Though my love for the Super Nintendo as well as my obsession with Chrono Trigger are well-documented, there were other 90s RPG titles that caught my interest and filled my socially reclusive days with hours of multi-colored, pixelated entertainment.
When people think about the classic RPGs from the Super Nintendo, the ones that always come to mind are Chrono Trigger, the Final Fantasy series, and Zelda: A Link to the Past. The game I’m reviewing today most closely resembles the latter.
Although I could never hate on the turn-based systems of combat presented in Chrono Trigger and the Final Fantasy series, I’ve always had a thing for a more action-oriented approach. Much like the future action RPGs Kingdom Hearts or Dark Souls, this game was all about fighting in real time and casting magic on the fly. This game was Squaresoft’s answer to Zelda and a blast to play. The game I speak of is Secret of Mana.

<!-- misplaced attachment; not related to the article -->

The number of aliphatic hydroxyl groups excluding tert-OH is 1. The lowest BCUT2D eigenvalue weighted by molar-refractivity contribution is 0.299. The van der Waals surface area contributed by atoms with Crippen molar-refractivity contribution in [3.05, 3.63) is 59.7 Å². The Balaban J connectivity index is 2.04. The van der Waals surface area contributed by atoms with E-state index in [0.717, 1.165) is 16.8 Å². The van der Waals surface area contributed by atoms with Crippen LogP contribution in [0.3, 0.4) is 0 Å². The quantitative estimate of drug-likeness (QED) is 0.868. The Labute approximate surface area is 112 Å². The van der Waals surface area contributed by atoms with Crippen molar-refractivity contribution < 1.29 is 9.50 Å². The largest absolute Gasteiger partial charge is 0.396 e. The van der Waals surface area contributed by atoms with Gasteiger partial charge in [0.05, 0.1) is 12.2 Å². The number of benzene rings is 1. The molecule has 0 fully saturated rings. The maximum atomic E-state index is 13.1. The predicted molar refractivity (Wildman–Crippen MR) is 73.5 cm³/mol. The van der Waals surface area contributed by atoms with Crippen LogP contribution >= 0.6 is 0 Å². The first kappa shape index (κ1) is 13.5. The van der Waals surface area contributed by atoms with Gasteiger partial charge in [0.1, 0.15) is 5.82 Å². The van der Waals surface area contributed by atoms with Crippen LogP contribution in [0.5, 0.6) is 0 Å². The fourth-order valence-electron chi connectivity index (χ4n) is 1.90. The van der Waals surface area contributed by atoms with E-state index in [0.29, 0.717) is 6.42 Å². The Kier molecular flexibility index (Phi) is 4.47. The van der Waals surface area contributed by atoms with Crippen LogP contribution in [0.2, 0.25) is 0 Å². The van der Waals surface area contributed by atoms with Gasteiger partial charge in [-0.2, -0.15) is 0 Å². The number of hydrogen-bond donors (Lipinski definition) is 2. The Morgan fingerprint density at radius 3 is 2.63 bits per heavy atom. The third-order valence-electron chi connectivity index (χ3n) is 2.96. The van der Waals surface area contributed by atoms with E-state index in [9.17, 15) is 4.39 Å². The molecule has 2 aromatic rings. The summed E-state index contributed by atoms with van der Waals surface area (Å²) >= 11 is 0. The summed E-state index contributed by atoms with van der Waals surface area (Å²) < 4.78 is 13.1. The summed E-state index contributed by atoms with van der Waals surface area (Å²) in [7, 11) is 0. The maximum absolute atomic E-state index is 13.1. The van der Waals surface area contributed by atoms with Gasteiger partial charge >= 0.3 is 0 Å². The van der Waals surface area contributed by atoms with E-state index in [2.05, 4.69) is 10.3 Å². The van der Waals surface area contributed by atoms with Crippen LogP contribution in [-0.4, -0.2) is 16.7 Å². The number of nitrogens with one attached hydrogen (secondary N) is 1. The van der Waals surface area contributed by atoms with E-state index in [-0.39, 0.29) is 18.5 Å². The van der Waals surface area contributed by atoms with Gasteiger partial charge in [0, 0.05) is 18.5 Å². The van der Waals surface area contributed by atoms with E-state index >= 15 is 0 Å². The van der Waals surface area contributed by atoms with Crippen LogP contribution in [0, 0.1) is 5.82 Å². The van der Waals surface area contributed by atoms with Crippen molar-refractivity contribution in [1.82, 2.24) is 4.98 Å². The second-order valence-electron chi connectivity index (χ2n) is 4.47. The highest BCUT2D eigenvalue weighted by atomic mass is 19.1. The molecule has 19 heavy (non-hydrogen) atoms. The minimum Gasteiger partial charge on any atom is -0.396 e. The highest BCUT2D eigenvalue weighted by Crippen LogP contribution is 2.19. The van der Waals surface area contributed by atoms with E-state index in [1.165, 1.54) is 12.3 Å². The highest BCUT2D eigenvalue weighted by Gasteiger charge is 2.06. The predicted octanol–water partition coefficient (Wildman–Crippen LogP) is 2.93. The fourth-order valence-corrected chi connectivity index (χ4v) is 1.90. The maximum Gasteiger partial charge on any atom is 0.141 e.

As I’ve said before a million times over, Chrono Trigger is my favorite video game of all time. I take time out at least once a year to replay the game from start to finish. I’ve gotten every ending innumerable times. I’ve maxed out characters, collected multiple copies of every item in the game and have generally OBSESSED over the gorgeous world of pixels that Squaresoft (now Square Enix) created since the first time I laid eyes on it. I absolutely love this game.
With that being said and for those of you not in the know, Chrono Trigger was a turn-based RPG for the Super Nintendo Entertainment system. Released during the later years of the console, it’s a critically-acclaimed and forever beloved example of a perfect roleplaying game. With a brilliant and memorable music score, an intriguing storyline, unforgettable characters, and a well-executed concept of time travel and its effects, Chrono Trigger is as close to perfection as a video game can get.
I’ve already written about the game extensively, but I thought I would reiterate for anyone who missed it the first time around.